18F is required to have a plan in place to recover all its costs from the agencies that benefit from its services. But during an oversight hearing in Congress this summer, the Government Accountability Office presented a report indicating that 18F is losing money, and that it won’t stop losing money until 2019. The yearly losses were projected to peak in 2016, at just under $15 million. Proponents of 18F have argued, however, that even government startups need time and money to grow, and that relatively speaking, 18F’s temporary operating loss is an inconsequential fleck compared to the nearly $90 billion the government doled out for IT this year.
“I support making digital services simple, effective, and easier to use for the American people, the stated goal of 18F,” Rep. William Hurd, who led the oversight hearing this summer, told BuzzFeed News. “The question is whether they can achieve that.” He added, “They must continue to move towards cost effective use of tax dollars, as well as transparency and effective measurement standards.”
The same GAO report also raised an issue with the way USDS collaborates with the chief information officers of federal agencies. “I’m concerned by reports that USDS teams may parachute into an agency, fix whatever they perceive was the problem, and then leave — without the full buy-in and involvement of the agency’s CIO,” Rep. Hurd said at the time, during the same hearing. The head of USDS, Mikey Dickerson, acknowledged the issues raised by the GAO report, and said his organization would better define their partnerships with federal CIOs.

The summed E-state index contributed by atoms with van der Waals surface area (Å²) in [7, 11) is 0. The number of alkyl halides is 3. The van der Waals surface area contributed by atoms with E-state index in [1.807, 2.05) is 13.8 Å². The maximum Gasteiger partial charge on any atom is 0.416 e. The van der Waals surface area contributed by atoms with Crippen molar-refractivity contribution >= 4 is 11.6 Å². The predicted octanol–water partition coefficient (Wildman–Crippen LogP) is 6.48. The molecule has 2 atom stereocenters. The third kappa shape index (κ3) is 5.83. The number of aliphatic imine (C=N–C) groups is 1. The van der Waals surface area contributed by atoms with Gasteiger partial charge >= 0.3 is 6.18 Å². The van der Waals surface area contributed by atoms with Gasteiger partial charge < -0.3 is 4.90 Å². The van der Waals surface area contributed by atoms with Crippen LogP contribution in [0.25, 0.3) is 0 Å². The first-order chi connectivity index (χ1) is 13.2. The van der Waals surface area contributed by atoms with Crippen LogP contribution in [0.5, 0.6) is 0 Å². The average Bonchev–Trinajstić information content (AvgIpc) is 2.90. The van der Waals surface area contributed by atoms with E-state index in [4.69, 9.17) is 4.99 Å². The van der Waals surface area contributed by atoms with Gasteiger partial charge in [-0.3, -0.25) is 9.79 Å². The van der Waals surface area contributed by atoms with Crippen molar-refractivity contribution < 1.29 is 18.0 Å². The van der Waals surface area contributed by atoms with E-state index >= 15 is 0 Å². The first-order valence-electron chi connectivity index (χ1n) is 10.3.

Dan Tangherlini, the former chief of the General Services Administration, the agency where 18F and the fellowship are housed, told BuzzFeed News that even amid these concerns, the American people benefit with these programs in action. “Was the world better before USDS and 18F?” he said. “Do we think the world would be better without them? I think the answer to that is self evident.”
Unlike the staple of policy disputes that cleave along party lines, Tangherlini sees the mission to revamp Washington’s digital infrastructure as nonpartisan, an urgent effort to play catch-up as technology alters nearly everything society touches. While he acknowledged that some tech experts might wait to see how the next administration sets its priorities, he suspects shrewd operators will take advantage of the transition.
“If you want to be really savvy, maybe you are thinking about moving in right now, because you’ll have a higher level of influence. You’re buying into the organization before the hockey stick,” he said, referring to a startup’s explosive growth. “You could be employee number four rather than employee number 40.”
Tangherlini, who is now the president of SeamlessDocs Federal, thinks the likelihood of a future president dismantling the tech programs is close to zero. Instead, as these initiatives move away from their debut years, their stature risks being diminished as the fanfare and vibrance surrounding their work flags over time, he said. For Tangherlini, the question becomes not who will be president, but what the next president will do to keep these programs thriving.
“Whoever wins, will they come in early on and say ‘I want to support modern, digital government, and I want to try to recruit the best people for those jobs,’” he asked. “That will be a big indicator whether they continue.”